W3C home > Mailing lists > Public > public-html@w3.org > December 2009

Re: Public feedback on HTML5 video

From: Aryeh Gregor <Simetrical+w3c@gmail.com>
Date: Tue, 22 Dec 2009 11:37:47 -0500
Message-ID: <7c2a12e20912220837q5c23152fpe6fb102261d73f6@mail.gmail.com>
To: Gavin Carothers <gavin@carothers.name>, Kornel <kornel@geekhood.net>
Cc: Simon Pieters <simonp@opera.com>, HTMLwg <public-html@w3.org>, comments@daringfireball.net
On Tue, Dec 22, 2009 at 10:47 AM, Gavin Carothers <gavin@carothers.name> wrote:
> Summary:
> "This attribute may be ignored altogether" should be removed from the spec.
> Summarized Rationale:
> Avoid downloading video on pay per megabyte connections, and avoid
> extra bandwidth from the publisher on video that won't be played.

Clearly UAs should not blindly autobuffer all video and audio on a
page even if it's not requested by the page author.  WebKit's current
behavior is simply due to an incomplete implementation, only to be
expected in these early days.  Same as how it doesn't support
fullscreen video yet.  All this is obvious, so no spec change is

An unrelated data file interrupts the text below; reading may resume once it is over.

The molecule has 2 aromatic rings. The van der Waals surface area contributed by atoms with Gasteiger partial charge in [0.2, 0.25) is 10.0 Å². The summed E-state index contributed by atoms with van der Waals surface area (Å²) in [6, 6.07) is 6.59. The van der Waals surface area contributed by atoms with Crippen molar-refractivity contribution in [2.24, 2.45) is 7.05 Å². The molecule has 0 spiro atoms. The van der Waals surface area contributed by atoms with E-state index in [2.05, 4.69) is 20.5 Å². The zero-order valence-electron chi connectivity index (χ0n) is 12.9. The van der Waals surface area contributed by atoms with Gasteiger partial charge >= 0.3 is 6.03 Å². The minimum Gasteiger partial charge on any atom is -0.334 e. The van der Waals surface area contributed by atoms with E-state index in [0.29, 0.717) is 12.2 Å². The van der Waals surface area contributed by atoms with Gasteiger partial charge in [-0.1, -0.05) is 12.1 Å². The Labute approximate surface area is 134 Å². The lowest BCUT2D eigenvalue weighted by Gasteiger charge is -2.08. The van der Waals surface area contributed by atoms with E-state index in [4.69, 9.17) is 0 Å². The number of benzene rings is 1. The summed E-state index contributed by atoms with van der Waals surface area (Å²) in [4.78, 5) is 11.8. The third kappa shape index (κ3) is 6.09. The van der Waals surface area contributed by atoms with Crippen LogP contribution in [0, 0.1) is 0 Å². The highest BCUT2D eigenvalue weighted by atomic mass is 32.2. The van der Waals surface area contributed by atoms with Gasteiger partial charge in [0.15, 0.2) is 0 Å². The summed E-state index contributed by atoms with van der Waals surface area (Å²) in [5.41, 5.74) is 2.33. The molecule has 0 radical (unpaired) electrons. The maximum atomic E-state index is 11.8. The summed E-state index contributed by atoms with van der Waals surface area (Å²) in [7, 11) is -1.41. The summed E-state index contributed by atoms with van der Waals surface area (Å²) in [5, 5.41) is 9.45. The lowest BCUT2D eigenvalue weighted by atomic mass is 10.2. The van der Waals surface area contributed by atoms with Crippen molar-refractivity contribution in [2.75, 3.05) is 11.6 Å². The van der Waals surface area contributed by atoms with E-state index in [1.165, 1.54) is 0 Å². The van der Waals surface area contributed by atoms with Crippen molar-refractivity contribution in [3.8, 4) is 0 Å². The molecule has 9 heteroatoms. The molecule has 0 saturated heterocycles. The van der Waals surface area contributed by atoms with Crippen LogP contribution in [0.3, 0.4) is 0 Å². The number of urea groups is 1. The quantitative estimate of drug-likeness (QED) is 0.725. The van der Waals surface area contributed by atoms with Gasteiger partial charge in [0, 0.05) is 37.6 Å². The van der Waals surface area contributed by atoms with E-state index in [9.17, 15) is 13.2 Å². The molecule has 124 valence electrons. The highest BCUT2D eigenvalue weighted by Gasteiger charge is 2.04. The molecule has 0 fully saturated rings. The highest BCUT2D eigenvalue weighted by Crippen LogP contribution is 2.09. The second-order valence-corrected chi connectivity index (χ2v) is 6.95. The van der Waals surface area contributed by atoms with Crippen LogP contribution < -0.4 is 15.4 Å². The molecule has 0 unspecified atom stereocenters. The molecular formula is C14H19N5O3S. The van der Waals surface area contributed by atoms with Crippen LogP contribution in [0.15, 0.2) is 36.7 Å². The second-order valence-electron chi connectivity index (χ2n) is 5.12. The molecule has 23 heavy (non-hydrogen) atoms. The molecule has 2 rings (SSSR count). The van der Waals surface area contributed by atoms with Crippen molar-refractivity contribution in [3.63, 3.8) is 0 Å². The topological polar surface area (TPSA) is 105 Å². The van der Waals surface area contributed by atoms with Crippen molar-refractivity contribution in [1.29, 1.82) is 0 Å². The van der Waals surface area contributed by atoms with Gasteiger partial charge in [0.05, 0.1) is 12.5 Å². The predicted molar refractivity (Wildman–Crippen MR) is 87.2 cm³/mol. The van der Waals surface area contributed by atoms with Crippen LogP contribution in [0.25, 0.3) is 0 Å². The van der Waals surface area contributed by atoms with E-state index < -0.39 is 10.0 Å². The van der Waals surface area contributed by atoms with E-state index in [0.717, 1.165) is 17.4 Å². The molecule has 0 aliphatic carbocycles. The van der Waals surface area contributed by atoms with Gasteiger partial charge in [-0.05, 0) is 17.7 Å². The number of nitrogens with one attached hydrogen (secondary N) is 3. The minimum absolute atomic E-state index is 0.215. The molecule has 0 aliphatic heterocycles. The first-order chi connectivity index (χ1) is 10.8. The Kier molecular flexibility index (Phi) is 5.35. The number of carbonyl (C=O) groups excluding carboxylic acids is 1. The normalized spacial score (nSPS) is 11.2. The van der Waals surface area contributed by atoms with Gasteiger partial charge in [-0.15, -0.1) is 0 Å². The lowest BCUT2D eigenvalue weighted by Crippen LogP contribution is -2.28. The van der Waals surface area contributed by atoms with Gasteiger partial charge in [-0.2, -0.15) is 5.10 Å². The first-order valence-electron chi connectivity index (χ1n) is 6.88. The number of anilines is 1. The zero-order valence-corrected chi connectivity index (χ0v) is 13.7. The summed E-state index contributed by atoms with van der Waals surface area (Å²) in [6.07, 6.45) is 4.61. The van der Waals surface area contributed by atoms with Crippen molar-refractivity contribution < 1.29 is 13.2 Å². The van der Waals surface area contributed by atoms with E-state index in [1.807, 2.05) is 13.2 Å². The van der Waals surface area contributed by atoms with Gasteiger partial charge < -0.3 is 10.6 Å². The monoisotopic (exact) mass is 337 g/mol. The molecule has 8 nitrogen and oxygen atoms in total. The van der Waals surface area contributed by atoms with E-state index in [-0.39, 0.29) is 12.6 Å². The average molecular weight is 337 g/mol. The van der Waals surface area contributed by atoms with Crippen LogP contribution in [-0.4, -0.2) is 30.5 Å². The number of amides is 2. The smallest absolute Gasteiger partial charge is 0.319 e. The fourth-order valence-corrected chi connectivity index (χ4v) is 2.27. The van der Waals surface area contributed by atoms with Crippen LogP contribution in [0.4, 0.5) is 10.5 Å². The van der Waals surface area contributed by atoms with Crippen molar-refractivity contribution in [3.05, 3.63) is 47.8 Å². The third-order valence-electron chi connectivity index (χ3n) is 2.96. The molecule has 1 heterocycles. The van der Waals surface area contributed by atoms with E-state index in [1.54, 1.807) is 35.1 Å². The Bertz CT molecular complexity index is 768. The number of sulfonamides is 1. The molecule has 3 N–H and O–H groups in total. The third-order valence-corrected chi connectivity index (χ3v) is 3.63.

On Tue, Dec 22, 2009 at 11:32 AM, Kornel <kornel@geekhood.net> wrote:
> I think the spec should say that browsers may ignore presence of autobuffer
> attribute, but must not autobuffer (from remote servers?) if attribute is
> not present.

I don't think this is a good idea.  UAs should be free to come up with
heuristics that improve performance and user experience.
Autobuffering is sometimes a good idea and sometimes not, depending on
the circumstances, and the author will not always be in a better
position than the UA to know which case is which.  This is not an
interoperability issue, so there's no need for the spec to mandate
behavior here unless there's a demonstrated persistent problem.  Which
there's not, since WebKit recognizes the problem and will fix it.
Received on Tuesday, 22 December 2009 16:38:20 UTC

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